|Efficiency||firm, strong, secure says ABOK|
|Typical use||swing, weights with pendulum movements|
|ABoK||1693 (unslipped version)|
- A clove hitch is tied around the beam with the rope end.
- The end continues around the beam until it meets the main part.
- The end goes around the main part and then gets stuck under the previous cross of the main part; in other words under the main part and the bridge of the clove hitch.
- The end may be slipped for easier dismount or
- The end may be tied to a stopper knot for more security against loosening under use.
If the swing is to have two parallel ropes, the standing parts both must hang from the same side of the branch, otherwise there will be forces rotating the swing seat right and left. Swing hitch reduces such forces by having the end pull the main part towards the middle of the beam and fixing it there; Using a simple clove hitch would cause more of these disturbing rotational forces.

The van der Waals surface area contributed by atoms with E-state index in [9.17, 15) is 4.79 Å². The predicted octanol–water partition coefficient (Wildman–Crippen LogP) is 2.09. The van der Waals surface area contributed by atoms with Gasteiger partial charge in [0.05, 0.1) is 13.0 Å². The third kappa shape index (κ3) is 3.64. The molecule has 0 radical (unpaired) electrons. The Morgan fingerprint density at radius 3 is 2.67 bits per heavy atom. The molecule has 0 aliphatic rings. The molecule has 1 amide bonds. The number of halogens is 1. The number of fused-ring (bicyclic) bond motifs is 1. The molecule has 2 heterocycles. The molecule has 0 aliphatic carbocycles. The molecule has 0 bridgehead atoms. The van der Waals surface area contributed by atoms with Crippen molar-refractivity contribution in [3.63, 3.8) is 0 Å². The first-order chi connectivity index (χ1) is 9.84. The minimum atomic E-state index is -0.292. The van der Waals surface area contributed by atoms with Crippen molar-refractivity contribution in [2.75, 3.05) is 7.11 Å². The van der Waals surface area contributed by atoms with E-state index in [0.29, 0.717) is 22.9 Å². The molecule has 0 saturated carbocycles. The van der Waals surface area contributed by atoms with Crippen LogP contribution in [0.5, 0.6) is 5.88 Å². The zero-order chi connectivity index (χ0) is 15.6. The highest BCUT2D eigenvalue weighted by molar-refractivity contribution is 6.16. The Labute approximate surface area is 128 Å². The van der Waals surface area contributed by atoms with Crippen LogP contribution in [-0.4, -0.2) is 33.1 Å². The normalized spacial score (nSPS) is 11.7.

If the swing is attached to a living tree, protecting the sap carrying live layers of the inner bark may be necessary; A grabbing knot such as swing hitch rather than a loop knot such as a bowline for the swing, avoiding sawing type of movements of the rope, using a cambium protector that is soft towards the tree bark and slippery on the rope side are suitable measures of tree protection while using the swing hitch.
- Jarman, Colin: Top Knots;NY:Barnes & Noble (2001) (2001); ISBN 978-0919028456
- Clifford W. Ashley. The Ashley Book of Knots. Doubleday, New York. ISBN 0-385-04025-3, p. 291